The newly appointed director of students at The Open University said he was thrilled to be offered the position but at the same time "a little daunted" by the scale of the role. The university "is the largest education institution in the UK with around 250,000 students to look after - significantly more than my previous experience", said Keith Zimmerman, currently director of student administration and services at the University of Oxford. He said that although distance and flexible learning present challenges in providing support, The Open University is at the cutting edge of the field. …

The rest of this article is only available to active members of Questia

Already a member? Log in now.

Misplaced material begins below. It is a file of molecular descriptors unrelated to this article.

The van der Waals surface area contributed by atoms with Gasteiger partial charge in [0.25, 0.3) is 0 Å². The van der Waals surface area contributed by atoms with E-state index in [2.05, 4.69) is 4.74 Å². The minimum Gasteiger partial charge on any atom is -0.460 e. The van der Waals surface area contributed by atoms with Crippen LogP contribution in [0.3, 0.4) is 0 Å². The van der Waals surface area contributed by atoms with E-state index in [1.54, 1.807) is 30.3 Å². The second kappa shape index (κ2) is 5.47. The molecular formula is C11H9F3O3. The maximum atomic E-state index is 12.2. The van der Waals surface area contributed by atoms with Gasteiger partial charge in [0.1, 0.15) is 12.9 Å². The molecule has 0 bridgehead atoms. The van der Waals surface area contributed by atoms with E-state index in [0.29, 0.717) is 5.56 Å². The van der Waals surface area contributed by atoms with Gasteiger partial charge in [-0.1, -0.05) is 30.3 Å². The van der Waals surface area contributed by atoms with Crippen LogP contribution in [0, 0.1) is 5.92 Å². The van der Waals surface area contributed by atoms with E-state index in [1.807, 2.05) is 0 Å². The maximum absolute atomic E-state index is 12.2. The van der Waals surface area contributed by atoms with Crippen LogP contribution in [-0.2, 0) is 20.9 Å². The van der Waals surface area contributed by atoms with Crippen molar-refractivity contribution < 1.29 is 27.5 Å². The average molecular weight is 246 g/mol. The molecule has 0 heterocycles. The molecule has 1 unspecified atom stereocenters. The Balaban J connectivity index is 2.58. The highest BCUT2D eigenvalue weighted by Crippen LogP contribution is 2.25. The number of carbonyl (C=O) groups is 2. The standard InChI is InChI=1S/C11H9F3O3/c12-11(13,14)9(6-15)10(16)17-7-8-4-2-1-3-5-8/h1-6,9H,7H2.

Notes for this article

Add a new note
If you are trying to select text to create highlights or citations, remember that you must now click or tap on the first word, and then click or tap on the last word.
One moment ...
Default project is now your active project.
Project items
Notes
Cite this article

Cited article

Style
Citations are available only to our active members.
Buy instant access to cite pages or passages in MLA 8, MLA 7, APA and Chicago citation styles.

(Einhorn, 1992, p. 25)

(Einhorn 25)

(Einhorn 25)

1. Lois J. Einhorn, Abraham Lincoln, the Orator: Penetrating the Lincoln Legend (Westport, CT: Greenwood Press, 1992), 25, http://www.questia.com/read/27419298.

Note: primary sources have slightly different requirements for citation. Please see these guidelines for more information.

Cited article

Appointments: People
Settings

Settings

Typeface
Text size Smaller Larger Reset View mode
Search within

Search within this article

Look up

Look up a word

  • Dictionary
  • Thesaurus
Please submit a word or phrase above.